In Chapter 5, Hoekstra and Chapagain present the procedures on how to calculate the water footprint of a nation and then they proceed to compute for the water footprints of the nations of the world. They also suggest ways to reduce the water footprint, for example, by changing consumption habits or employing advanced technologies in harvesting rainwater. Chapter 6 tells us that Morocco (an arid-semiarid country) and the Netherlands (a humid country) have a net water-import. It is also explained why the trade balance of both countries is good. The next section (Chapter 7) shows an interesting case study. It is about the virtual-water and real-water transfers within China. The massive South-North Water Transfer Project is designed to transfer real water from South China to North China. However, this is ironic because water-intensive commodities are actually produced in the water-scarce North and these goods are sold to the water-rich South.

Chapter 8 deals with the calculation of the water footprints of coffee and tea consumption of nations. The virtual water contents of these stimulants are closely related to the stages of their production. In Chapter 9, the water footprint of cotton consumption is assessed. Here, the three components of a water footprint, namely, green water use, blue water use, and gray water production, are all included. The green water component comes from rainwater. That for blue water comes from surface and groundwater. Gray water is the polluted water that results from the production of the commodity. The last part of this chapter is devoted to the discussion on how the water-footprint indicator can be used to promote sustainable use of water. The water-footprint is a novel indicator because it considers water use in the production site rather than in the consumption site. Hence, it takes into account, for example, impacts on water quality and other externalities (e.g., soil erosion) that are not included in the price of the commodity. Chapter 10 presents evidence that many countries have become highly water-dependent because of international trade. As such, water has become a geopolitical resource. In the last section (Chapter 11), the authors outline several ways that water can be used efficiently, equitably, and in a sustainable manner through international trade.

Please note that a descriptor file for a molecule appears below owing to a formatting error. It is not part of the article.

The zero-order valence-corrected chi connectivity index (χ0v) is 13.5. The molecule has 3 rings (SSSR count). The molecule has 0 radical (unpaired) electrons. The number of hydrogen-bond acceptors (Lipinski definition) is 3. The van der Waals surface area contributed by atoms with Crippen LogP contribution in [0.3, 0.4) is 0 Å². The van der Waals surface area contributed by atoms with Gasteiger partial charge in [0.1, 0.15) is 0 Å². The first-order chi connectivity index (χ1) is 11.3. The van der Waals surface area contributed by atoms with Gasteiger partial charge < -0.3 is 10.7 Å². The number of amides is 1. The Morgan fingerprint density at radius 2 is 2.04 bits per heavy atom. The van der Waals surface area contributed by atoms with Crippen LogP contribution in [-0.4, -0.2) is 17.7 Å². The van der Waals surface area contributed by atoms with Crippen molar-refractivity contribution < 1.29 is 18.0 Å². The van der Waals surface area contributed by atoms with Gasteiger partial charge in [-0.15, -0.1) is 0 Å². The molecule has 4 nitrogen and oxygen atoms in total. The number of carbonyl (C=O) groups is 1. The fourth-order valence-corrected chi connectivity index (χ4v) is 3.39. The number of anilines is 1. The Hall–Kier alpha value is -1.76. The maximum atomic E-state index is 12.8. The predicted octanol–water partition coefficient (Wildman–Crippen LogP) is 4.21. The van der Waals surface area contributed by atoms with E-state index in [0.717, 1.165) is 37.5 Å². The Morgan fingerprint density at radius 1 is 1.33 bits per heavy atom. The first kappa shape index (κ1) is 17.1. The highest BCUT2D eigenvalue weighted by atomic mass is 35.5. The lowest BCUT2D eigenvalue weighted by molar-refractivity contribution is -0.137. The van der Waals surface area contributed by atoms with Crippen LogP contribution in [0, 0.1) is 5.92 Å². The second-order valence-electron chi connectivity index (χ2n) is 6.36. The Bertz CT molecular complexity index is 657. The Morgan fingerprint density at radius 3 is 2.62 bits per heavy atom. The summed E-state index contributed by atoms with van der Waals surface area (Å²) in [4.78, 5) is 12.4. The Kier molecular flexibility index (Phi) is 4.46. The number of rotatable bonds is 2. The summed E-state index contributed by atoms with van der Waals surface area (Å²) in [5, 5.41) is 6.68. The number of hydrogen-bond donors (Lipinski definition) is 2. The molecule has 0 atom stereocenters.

This book is easy to understand. Ideas are direct and simple. Appendix 1 extensively outlines the procedures on how the authors calculated water footprints and related water parameters. These procedures have been published in peer-reviewed journals so I feel confident of the validity of these methodologies. The text is easy to read because the concepts and definitions are appropriately repeated so readers do not have to flip back to previous chapters to recall the definitions of terms. These terms are also comprehensively defined in the Glossary section so it is hard to be lost in the discussion. On the other hand, sometimes the discussions are unnecessarily lengthy. Occasionally, the authors deeply examine the appropriateness of terms, for instance, virtual-water trade versus virtual-water transfer. As a civil and environmental engineer doing technical work in the industry, these distinctions are hardly useful to me, but may be more important for practitioners of other fields.